In compiling a list Tuesday morning of remaining free agents the Nationals might have been looking at to play left field for them, we failed to mention the guy they actually agreed to a deal with later in the day.
Sorry, MLB Trade Rumors’ free agent page had Dominic Smith listed among the first basemen, not the left fielders.
It remains to be seen exactly how Davey Martinez intends to use Smith, who sources confirmed agreed to a one-year, $2 million deal with an additional $2 million possible in incentives. But MLB Trade Rumors’ decision to categorize him only as a first baseman might shed some important light into the matter.
Though he has played nearly the same number of games in left field (182) as first base (187) in his major league career, Smith has been considerably better at the latter position. He’s totaled minus-3 Defensive Runs Saved at first base, compared to minus-11 in left field.
It’s more instructive to look at Smith’s minor league career, where he spent the overwhelming majority of his time at first base (565 games), not in left field (22 games).
So, how come he played so much outfield in the majors? Because the Mets had a guy named Pete Alonso who firmly entrenched himself as an All-Star first baseman, bumping Smith out of there.
That actually was the story of Smith’s last few seasons in New York. After what seemed like a breakthrough 2020 season in which he finished 13th in the National League MVP vote, he moved full-time to left field in 2021 and saw his production precipitously drop. That prompted the Mets to sign Mark Canha last winter, bumping Smith into a backup first baseman and part-time DH role.
It didn’t go well: The 27-year-old produced a meager .543 OPS in 39 games over the season’s first two months, then was optioned to Triple-A Syracuse. He returned in late-June and stayed in the majors about one month, but then an ankle sprain landed him on the injured list, and by the time he was healthy again, he was sent back to Syracuse to finish out the year.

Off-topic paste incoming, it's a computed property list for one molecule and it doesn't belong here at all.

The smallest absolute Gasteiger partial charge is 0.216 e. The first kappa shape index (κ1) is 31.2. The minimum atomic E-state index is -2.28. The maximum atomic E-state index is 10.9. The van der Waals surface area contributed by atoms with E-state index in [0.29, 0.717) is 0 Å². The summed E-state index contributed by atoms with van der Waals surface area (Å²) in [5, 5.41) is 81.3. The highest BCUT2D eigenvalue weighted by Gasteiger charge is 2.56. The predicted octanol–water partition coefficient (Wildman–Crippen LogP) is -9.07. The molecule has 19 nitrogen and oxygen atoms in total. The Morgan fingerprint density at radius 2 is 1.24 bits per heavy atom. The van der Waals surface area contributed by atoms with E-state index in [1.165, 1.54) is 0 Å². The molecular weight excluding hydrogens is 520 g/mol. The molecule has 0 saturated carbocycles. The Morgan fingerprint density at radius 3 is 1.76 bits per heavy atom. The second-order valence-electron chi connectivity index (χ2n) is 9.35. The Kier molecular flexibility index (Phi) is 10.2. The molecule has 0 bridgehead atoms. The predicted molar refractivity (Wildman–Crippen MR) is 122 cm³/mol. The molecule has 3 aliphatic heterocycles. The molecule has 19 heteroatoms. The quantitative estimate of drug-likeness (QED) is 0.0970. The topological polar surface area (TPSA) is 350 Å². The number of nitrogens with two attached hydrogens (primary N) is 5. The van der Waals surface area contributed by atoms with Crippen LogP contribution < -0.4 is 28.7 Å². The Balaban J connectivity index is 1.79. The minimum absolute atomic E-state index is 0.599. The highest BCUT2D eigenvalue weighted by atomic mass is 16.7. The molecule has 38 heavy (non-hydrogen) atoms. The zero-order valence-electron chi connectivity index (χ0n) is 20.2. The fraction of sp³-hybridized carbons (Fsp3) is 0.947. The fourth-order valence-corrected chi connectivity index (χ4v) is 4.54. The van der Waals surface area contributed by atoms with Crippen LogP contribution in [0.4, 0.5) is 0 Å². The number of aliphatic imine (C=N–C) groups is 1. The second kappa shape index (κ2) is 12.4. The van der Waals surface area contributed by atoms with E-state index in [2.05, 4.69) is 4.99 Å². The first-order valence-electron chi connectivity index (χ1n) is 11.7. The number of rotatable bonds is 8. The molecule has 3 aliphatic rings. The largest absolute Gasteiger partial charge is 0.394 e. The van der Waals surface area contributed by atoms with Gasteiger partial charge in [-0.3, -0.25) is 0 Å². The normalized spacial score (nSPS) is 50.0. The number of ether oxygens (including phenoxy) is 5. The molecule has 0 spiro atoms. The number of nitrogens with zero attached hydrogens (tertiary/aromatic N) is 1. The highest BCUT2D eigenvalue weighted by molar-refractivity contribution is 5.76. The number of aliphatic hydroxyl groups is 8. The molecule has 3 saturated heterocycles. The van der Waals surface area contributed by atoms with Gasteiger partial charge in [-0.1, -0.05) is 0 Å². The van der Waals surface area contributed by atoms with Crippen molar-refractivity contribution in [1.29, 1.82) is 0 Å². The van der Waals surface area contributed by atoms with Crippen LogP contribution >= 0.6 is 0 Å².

This isn’t to suggest Smith wasn’t to blame for his struggles. He certainly had opportunities to produce in the majors and didn’t. But his Triple-A numbers (.284/.367/.473, 10 homers, 38 RBIs in 54 games) were quite good and suggest there may still be something in his bat if he makes the most of his next opportunity.
The Nationals are in a position to give him that opportunity now. Maybe he starts at first base, bumping Joey Meneses to the outfield or the DH spot. Maybe he and Meneses bounce back and forth between first base and DH, with the Nats acquiring a more traditional left fielder before spring training. Maybe he actually does play left field himself.
Whatever the case, it’s not going to cost the Nationals much to see what they’ve got in Smith. And if he does perform well, they don’t necessarily have to look immediately to trade him at this summer’s deadline.
Because he was non-tendered by the Mets with 4 years, 81 days of big league service time, Smith won’t be eligible to become a free agent until after the 2024 season. If the Nats want to bring him back next winter, they can do it.
If it doesn’t work out, if Smith continues to put up the poor numbers he had in New York in 2022, the Nationals shouldn’t feel compelled to stick it out with him the way they did with Nelson Cruz last year. His low salary doesn’t demand he get a spot in the lineup every day, no matter what.
If it does work out, the Nats could have themselves a nice bounce back candidate who can help provide some much needed production in the heart of a very inexperienced lineup.
UPDATE: The Nationals announced the Smith signing is official this afternoon. To clear space for him on the 40-man roster, they designated A.J. Alexy for assignment. They had just claimed the right-hander off waivers from the Rangers last month.
The Nats also announced they've signed infielder Michael Chavis and left-handers Anthony Banda and Francisco Perez to minor league deals with invitations to big league camp this spring.
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